Icelandic Language Blog

A long time ago on an island far far away… Posted by on Nov 14, 2012 in Icelandic history

Jóði hét maðr, sonr Gormóar. Jóði var maðr lítill, en svá sterkr, at eigi váru hans jafningjar. En er hann var á unga aldri, lá hann í víkingu ok herjaði.

“The man’s name was Yoda, he was Gormo’s son. Yoda was a small man but so strong that no one was his match. When he was of young age he went a-viking and raided.”

Tattúínárdæla saga (= the saga of the Tattúin river valley people) is Star Wars translated into Old Norse, as if the story were told in an Icelandic viking era saga.* As Icelandic is still very similar to Old Norse I thought this one would definitely be of interest to you, dear readers! An English translation is included as well so it’s a really fun way of comparing the two languages and to see how Old Norse works.

The translator is Jackson Crawford and the saga itself both had me rolling in laughter while it also held me in awe over how skillfully it’s done; it even includes samples of the type of poetic metre that is typical for Icelandic poetry to this very day. The rhyming is not done at the ends of the lines but rather in the sounds that begin the words: the idea is that the first letter of the first stressed word of each line has to repeat twice on that line and once in the line next to it.  Here’s an example of how it works.

Þat mælti mín móðir,
at mér skyldi kaupa
fley ok fagrar árar,
fara á brott með jeðum,
standa upp í stafni,
stýra dýrum krossvængi,
halda svá til hafnar,
höggva mann ok annan.

(My mother said that
They should buy me
A warship and fair oars,
That I should go abroad
With the men from the Jeðifjords,
Stand up in the stern,
Steer the magnificent X-Wing,
Hold a course to the harbor,
Cut down one man after another)

There are a couple of exceptions to this rule in the old texts. The oldest ones only have the same letter repeat once per line because the lines used to be a lot shorter in texts such as the Völuspá, Prophecy of the seeress (völva = seeress, spá = prophecy). Later on one of Iceland’s national heroes, Egill Skallagrímsson, was such an amazing poet that he began as the first Nordic poet to add the rhyming to the ends of the lines while also using the traditional metre. His most famous poem Höfuðlausn (= Head’s ransom – he literally ransomed his own life in exchange of this poem) begins thus:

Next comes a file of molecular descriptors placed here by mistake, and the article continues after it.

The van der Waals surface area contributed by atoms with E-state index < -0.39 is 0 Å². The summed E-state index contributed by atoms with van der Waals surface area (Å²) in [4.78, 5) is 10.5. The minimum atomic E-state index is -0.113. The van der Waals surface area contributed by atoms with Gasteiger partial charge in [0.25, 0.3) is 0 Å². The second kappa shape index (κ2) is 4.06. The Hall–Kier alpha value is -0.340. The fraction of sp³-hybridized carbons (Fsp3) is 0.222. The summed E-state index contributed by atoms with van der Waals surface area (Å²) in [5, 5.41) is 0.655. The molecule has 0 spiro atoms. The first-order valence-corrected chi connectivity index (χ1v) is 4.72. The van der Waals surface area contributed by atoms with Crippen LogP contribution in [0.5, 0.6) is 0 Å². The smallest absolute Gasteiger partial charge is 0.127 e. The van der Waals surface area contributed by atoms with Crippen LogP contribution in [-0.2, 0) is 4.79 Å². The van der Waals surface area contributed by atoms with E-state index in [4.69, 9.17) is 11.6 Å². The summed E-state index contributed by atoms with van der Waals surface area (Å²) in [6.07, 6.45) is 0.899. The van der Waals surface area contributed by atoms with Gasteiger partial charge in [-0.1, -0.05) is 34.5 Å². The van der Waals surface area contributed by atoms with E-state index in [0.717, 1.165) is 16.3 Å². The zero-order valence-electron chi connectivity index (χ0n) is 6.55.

Vestr fórk of ver,
en ek Viðris ber
munstrandar mar,
svá-s mitt of far;* 

Jedi Fjords? Alas, this is just the snowy peaks of the mountains that you see from in from in front of the university. Coming from a country that has no real mountains I never get tired of watching them. Somehow they always look a little bit unreal to me, like a giant screen saver. 

Interestingly another one of the many poems Egill wrote as a young man goes:

Þat mælti mín móðir,
at mér skyldi kaupa
fley ok fagrar árar,
fara á brott með víkingum,
standa upp í stafni,
stýra dýrum knerri,
halda svá til hafnar
höggva mann ok annan.

Even though it has no mention of jedis or X-Wings I daresay I see where the influence is drawn from for the first poem in Tattúínárdæla saga.


*That Line goes “Ok em ek faðir þinn“.

**Translation can be found on the Icelandic Saga Database. Note how it uses the same metre in the English translation as well.

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About the Author: hulda

Hi, I'm Hulda, originally Finnish but now living in the suburbs of Reykjavík. I'm here to help you in any way I can if you're considering learning Icelandic. Nice to meet you!